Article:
Despite the prominence of personalities such as Fossey and chimpanzee behavior researcher Jane Goodall, the field of wildlife research is still male-dominated.
Kawanishi said she is “unconventional by any women’s standard” and she carries the extra challenge of being a mother, and an Asian one at that.
Her 1998-2001 landmark tiger project started off as a dissertation for her doctorate from the University of Florida.
During those years, Kawanishi said, she was only a part-time mother. When she first entered the Malaysian jungle, her daughter was 2 years old.
She said being away from her family was the hardest thing she had to endure and her own mother frowned on what she was doing.
“In Asian culture especially, this type of mother whose calling goes beyond caring for the family is heavily criticized,” she said. “The fact that I find pleasure in my work made it worse. It would be completely acceptable if I were a man.”
But it was through her work and that of the wildlife department that today Malayan tigers are no longer such a mystery. Much more is also known of what can be done to ensure their survival.
In 2004, a study found that tigers inhabiting the southern part of the Malay Peninsula, including part of southern Thailand, to be genetically distinct from Indochinese tigers found elsewhere in Thailand and in Myanmar, China, Cambodia, Laos and Vietnam. Malayan tigers thus became the ninth tiger subspecies.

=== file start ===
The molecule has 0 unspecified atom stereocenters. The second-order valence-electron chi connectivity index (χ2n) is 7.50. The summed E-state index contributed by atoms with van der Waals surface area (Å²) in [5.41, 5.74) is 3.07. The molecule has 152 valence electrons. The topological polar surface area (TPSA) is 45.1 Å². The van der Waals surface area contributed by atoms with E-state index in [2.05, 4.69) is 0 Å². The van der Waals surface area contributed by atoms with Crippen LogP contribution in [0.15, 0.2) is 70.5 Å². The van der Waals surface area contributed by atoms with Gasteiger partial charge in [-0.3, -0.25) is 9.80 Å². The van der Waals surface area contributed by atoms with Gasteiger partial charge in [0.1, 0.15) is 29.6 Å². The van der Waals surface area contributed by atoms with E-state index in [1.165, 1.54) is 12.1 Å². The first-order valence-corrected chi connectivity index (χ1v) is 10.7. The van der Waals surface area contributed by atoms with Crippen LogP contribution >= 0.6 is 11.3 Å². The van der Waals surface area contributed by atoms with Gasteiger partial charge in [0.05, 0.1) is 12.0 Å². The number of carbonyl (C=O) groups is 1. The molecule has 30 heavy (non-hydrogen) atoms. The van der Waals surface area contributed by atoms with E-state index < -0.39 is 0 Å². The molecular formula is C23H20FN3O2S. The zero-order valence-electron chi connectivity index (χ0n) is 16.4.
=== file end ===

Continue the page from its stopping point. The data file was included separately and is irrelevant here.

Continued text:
The population of Malayan tigers is thought to have numbered around 3,000 in the early 1950s but dwindled to around 250 by the early 1980s. The subspecies appears to have made a comeback, with recent studies suggesting there could be around 500 in the wild today.
After 34 months in Taman Negara, Kawanishi collected 4,336 photos, but tigers could be seen in only 61. Other animals photographed included elephants, sun bears, porcupines, clouded leopards, wild dogs and panthers.
There were pictures of aborigines and intruders, but her experience in the jungle found no evidence of rampant poaching, a major problem in other tiger areas where the animals are killed for their pelts and for use in traditional medicine.
Her analysis suggested that conservation efforts in the park, which could support around 90 tigers, have been successful. The number is low compared with similar-size forests in India and Nepal, which can each support several hundred, but low density is a characteristic of rain forest tigers.
Kawanishi is hopeful the Malayan tigers can survive for at least another 100 years.
But she is also mindful that already 93 percent of the world’s original tiger habitat has been lost over the last century, and three out of the nine subspecies have become extinct in the past 50 years.
Ironically, despite all her time spent in the jungle, Kawanishi has never seen a Malayan tiger in the wild with her own eyes.
Their elusiveness is like “a ghost or maybe a spirit” she said. “Had it not been for those pictures, I could be dreaming.”